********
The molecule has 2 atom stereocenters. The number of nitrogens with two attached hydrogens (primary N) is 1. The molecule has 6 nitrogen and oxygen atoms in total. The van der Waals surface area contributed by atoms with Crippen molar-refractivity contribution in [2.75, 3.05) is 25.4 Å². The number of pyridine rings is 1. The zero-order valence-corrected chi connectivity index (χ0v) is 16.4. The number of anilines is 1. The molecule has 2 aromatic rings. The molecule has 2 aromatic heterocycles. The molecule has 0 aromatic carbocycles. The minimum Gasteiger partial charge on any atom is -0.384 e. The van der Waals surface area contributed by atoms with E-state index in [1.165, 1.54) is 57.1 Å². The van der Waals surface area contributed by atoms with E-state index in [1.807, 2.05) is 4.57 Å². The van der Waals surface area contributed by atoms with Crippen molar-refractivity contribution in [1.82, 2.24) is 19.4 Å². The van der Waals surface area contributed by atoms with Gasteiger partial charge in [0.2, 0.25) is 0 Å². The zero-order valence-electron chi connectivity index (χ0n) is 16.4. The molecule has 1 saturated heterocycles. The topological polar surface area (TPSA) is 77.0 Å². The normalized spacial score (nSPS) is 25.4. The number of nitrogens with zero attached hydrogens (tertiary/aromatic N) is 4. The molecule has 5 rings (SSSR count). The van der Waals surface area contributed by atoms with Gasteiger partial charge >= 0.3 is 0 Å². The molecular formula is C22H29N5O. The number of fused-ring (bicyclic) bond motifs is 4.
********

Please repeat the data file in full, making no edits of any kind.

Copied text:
The molecule has 2 atom stereocenters. The number of nitrogens with two attached hydrogens (primary N) is 1. The molecule has 6 nitrogen and oxygen atoms in total. The van der Waals surface area contributed by atoms with Crippen molar-refractivity contribution in [2.75, 3.05) is 25.4 Å². The number of pyridine rings is 1. The zero-order valence-corrected chi connectivity index (χ0v) is 16.4. The number of anilines is 1. The molecule has 2 aromatic rings. The molecule has 2 aromatic heterocycles. The molecule has 0 aromatic carbocycles. The minimum Gasteiger partial charge on any atom is -0.384 e. The van der Waals surface area contributed by atoms with E-state index in [1.165, 1.54) is 57.1 Å². The van der Waals surface area contributed by atoms with E-state index in [1.807, 2.05) is 4.57 Å². The van der Waals surface area contributed by atoms with Crippen molar-refractivity contribution in [1.82, 2.24) is 19.4 Å². The van der Waals surface area contributed by atoms with Gasteiger partial charge in [0.2, 0.25) is 0 Å². The zero-order valence-electron chi connectivity index (χ0n) is 16.4. The molecule has 1 saturated heterocycles. The topological polar surface area (TPSA) is 77.0 Å². The normalized spacial score (nSPS) is 25.4. The number of nitrogens with zero attached hydrogens (tertiary/aromatic N) is 4. The molecule has 5 rings (SSSR count). The van der Waals surface area contributed by atoms with Gasteiger partial charge >= 0.3 is 0 Å². The molecular formula is C22H29N5O. The number of fused-ring (bicyclic) bond motifs is 4.